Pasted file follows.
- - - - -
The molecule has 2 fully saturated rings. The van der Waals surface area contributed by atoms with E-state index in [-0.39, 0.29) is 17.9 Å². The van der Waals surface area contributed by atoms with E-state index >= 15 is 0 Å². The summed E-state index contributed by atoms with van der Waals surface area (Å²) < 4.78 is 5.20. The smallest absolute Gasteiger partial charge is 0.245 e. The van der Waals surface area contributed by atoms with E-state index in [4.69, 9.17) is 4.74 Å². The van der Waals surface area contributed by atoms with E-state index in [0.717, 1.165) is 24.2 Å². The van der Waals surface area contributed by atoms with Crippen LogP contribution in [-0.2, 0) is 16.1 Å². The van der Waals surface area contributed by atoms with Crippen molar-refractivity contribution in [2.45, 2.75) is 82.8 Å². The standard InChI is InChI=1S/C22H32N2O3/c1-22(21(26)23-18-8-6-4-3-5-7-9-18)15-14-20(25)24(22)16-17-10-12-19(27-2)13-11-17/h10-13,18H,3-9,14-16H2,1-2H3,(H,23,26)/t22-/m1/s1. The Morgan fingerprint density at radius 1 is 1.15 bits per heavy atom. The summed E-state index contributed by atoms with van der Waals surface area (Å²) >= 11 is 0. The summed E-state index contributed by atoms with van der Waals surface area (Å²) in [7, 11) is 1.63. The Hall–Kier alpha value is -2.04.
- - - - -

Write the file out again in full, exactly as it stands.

The molecule has 2 fully saturated rings. The van der Waals surface area contributed by atoms with E-state index in [-0.39, 0.29) is 17.9 Å². The van der Waals surface area contributed by atoms with E-state index >= 15 is 0 Å². The summed E-state index contributed by atoms with van der Waals surface area (Å²) < 4.78 is 5.20. The smallest absolute Gasteiger partial charge is 0.245 e. The van der Waals surface area contributed by atoms with E-state index in [4.69, 9.17) is 4.74 Å². The van der Waals surface area contributed by atoms with E-state index in [0.717, 1.165) is 24.2 Å². The van der Waals surface area contributed by atoms with Crippen LogP contribution in [-0.2, 0) is 16.1 Å². The van der Waals surface area contributed by atoms with Crippen molar-refractivity contribution in [2.45, 2.75) is 82.8 Å². The standard InChI is InChI=1S/C22H32N2O3/c1-22(21(26)23-18-8-6-4-3-5-7-9-18)15-14-20(25)24(22)16-17-10-12-19(27-2)13-11-17/h10-13,18H,3-9,14-16H2,1-2H3,(H,23,26)/t22-/m1/s1. The Morgan fingerprint density at radius 1 is 1.15 bits per heavy atom. The summed E-state index contributed by atoms with van der Waals surface area (Å²) >= 11 is 0. The summed E-state index contributed by atoms with van der Waals surface area (Å²) in [7, 11) is 1.63. The Hall–Kier alpha value is -2.04.